Monday, October 30, 2006


Lubos Motl's blog(see my links) has called attention to Steven Pinker's comments on the new Harvard University general education report [Report of the Committee on General Education]. Pinker focuses on the way Science in justified as a suitable subject in a university, provided it is taught in a social issues context.

Apparently the writers of the Harvard Univ. general education report have little conception of the benefits of serious education in science for university students.

Pinker also picks on the linkages of the importance of teaching about both "faith and reason", as if these were equally important in the education of the university students.

It is worth quoting some of Pinker's comments on the first issues in the Harvard Crimson:

"...we should be mindful of the way the report frames the goals of general education, and not just its suggested menu of courses. This means affirming the goal of the university as the institution dedicated to the pursuit of knowledge and reason. (There is certainly no shortage of forces in the world pushing toward ignorance and irrationality.)"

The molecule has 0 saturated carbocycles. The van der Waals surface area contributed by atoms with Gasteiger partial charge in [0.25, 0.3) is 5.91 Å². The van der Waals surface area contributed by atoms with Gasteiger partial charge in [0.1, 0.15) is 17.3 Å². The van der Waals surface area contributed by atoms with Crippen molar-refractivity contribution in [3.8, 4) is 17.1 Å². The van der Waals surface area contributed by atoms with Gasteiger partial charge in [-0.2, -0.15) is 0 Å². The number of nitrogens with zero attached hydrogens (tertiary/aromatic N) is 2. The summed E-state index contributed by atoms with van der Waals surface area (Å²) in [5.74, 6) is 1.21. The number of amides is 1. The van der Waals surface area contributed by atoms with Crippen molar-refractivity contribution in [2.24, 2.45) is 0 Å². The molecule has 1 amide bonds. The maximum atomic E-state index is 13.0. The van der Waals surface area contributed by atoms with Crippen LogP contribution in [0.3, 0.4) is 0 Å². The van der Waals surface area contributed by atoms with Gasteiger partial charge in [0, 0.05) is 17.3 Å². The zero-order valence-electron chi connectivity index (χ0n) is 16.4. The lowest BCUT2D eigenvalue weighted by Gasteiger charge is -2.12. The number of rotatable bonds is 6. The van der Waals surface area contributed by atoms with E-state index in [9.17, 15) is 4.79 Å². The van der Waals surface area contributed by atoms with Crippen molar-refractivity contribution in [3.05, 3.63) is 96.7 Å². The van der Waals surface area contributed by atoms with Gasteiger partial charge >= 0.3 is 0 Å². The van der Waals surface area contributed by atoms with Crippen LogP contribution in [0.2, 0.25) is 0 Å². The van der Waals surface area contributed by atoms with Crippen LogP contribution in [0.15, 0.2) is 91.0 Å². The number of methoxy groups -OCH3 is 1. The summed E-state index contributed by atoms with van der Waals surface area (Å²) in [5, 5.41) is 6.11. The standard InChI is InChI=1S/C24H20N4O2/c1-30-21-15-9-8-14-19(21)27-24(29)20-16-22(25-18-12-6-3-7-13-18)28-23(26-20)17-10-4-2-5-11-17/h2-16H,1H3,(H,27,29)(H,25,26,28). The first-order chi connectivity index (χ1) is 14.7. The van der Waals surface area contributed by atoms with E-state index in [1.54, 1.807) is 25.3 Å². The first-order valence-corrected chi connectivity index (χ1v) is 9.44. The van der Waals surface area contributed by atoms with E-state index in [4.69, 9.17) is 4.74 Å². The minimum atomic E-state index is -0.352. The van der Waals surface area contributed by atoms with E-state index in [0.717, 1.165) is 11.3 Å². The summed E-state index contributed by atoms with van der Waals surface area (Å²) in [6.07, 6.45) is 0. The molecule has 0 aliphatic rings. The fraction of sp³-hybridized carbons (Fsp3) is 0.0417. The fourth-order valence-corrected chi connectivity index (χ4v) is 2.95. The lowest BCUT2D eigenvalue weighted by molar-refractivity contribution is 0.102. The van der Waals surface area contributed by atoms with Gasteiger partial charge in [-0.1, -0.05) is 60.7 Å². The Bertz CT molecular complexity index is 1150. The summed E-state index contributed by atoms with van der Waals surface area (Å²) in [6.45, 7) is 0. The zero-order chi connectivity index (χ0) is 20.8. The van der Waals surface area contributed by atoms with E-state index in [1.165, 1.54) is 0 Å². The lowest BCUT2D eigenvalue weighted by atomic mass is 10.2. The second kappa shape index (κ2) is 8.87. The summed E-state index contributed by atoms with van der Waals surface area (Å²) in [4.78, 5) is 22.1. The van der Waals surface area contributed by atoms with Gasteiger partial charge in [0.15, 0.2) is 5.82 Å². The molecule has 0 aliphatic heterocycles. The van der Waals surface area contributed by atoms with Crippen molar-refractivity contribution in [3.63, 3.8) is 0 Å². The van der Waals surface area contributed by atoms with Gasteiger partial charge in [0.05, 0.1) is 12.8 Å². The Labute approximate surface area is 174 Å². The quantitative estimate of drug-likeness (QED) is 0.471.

"The report introduces scientific knowledge as follows: “Science and technology directly affect our students in many ways, both positive and negative: they have led to life-saving medicines, the internet, more efficient energy storage, and digital entertainment; they also have shepherded nuclear weapons, biological warfare agents, electronic eavesdropping, and damage to the environment.”

"Well, yes, and I suppose one could say that architecture has produced both museums and gas chambers, that opera has both uplifted audiences and inspired the Nazis, and so on. It makes it sound as if the choice between science and technology on the one hand, and superstition and ignorance on the other, is a moral toss-up! Of course students should know about both the bad and good effects of technology. But this hardly seems like the best way for a great university to justify the teaching of science.

"Missing from the report is a sensitivity to the ennobling nature of knowledge: to the inherent value, with consequences too far-reaching to enumerate, of understanding how the world works. For one thing, it is a remarkable fact that we have come to understand as much as we do about the natural world: the history of the universe and our planet, the forces that make it tick, the stuff we’re made of, the origin of living things, and the machinery of life, including our own mental life.